Report of the First[-thirty-first] Annual Meeting of the Virginia State Bar Association, Volume 18
Virginia State Bar Association, 1905 - Bar associations
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action Active Admissions adopted amendment annual meeting appear application appointed attorney August Bar Association Bar Association Reports bill body By-Laws called cause Chairman CHARLES Charlottesville Circuit City Civil claim client common Constitution corporation County Court death duty elected England English evidence Executive Committee fact five GEORGE HENRY honor important interest JAMES JOHN Judge judicial July justice land lawyers legislation Lord Lynchburg matter nature never Newport Norfolk party passed Petersburg Pettit Point Portsmouth possession practice present President principles proceedings profession question resolutions respect RICHARD Richmond Roanoke ROBERT Roman rule Secretary standing Staunton things THOMAS tion United University Virginia Virginia State Bar Volume White Sulphur Springs WILLIAM
Page 239 - A lawyer openly, and in his true character may render professional services before legislative or other bodies, regarding proposed legislation and in advocacy of claims before departments of government, upon the same principles of ethics which justify his appearance before the Courts...
Page 240 - The miscarriages to which justice is subject, by reason of surprises and disappointments in evidence and witnesses, and through mistakes of juries and errors of Courts, even though only occasional, admonish lawyers to beware of bold and confident assurances to clients, especially where the employment may depend upon such assurance. Whenever the controversy will admit of fair adjustment, the client should be advised to avoid or to end the litigation.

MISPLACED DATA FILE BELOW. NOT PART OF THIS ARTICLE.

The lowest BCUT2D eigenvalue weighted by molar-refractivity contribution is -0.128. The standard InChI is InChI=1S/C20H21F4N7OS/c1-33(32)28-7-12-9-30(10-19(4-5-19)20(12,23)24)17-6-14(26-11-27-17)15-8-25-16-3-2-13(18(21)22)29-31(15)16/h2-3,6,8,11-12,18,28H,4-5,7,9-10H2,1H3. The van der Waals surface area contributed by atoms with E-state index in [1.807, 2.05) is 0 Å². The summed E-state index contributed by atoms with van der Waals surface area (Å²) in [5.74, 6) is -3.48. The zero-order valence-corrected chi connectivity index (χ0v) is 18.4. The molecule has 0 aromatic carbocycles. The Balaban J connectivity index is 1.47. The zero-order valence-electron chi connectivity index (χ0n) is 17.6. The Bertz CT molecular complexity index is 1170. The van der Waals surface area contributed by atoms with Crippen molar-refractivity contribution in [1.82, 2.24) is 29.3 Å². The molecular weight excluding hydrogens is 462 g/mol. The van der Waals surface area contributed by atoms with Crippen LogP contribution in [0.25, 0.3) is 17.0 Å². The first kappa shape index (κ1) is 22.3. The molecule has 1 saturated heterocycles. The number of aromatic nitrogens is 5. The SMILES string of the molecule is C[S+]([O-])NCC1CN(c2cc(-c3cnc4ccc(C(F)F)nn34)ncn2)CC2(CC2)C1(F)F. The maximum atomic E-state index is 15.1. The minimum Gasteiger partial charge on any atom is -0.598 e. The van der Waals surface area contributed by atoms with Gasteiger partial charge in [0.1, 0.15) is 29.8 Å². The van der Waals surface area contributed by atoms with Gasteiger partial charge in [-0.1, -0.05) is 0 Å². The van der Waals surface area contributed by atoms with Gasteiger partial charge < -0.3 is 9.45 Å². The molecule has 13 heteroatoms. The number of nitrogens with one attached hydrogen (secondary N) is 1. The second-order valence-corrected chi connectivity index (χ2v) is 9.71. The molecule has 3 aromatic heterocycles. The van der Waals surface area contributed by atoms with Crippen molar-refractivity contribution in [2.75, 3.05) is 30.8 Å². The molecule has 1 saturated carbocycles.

Page 191 - I believe, Sir, you have a great many. Norway, too, has noble wild prospects; and Lapland is remarkable for prodigious noble wild prospects. But, Sir, let me tell you, the noblest prospect which a Scotchman ever sees, is the high road that leads him to England!
Page 238 - It is disreputable to hunt up defects in titles or other causes of action and inform thereof in order to be employed to bring suit, or to breed litigation by seeking out those with claims for personal injuries or those having any other grounds of action in order to secure them as clients...
Page 237 - Newspaper publications by a lawyer as to pending or anticipated litigation may interfere with a fair trial in the courts and otherwise prejudice the due administration of justice. Generally they are to be condemned.
Page 236 - But it is steadfastly to be borne in mind that the great trust of the lawyer is to be performed within and not without the bounds of the law. The office of attorney does not permit, much less does it demand of him for any client, violation of law or any manner of fraud or chicane. He must obey his own conscience and not that of his client 16.
Page 237 - When a lawyer is a witness for his client, except as to merely formal matters, such as the attestation or custody of an instrument and the like, he should leave the trial of the case to other counsel. Except when essential to the ends of justice, a lawyer should avoid testifying in court in behalf of his client.
Page 240 - TO CONTROL THE INCIDENTS OF THE TRIAL As to incidental matters pending the trial, not affecting the merits of the cause, or working substantial prejudice to the rights of the client, such as forcing the opposite lawyer to trial when he is under affliction or bereavement; forcing the trial on a particular day to the injury of the opposite lawyer when no harm will result from a trial at a different time; agreeing to an extension...
Page 237 - Having undertaken such defense, the lawyer is bound by all fair and honorable means, to present every defense that the law of the land permits to the end that no person may be deprived of life or liberty but by due process of law.
Page 226 - The power of the State to regulate the tenure of real property within her limits, and the modes of its acquisition and transfer, and the rules of its descent, and the extent to which a testamentary disposition of it may be exercised by its owners is undoubted.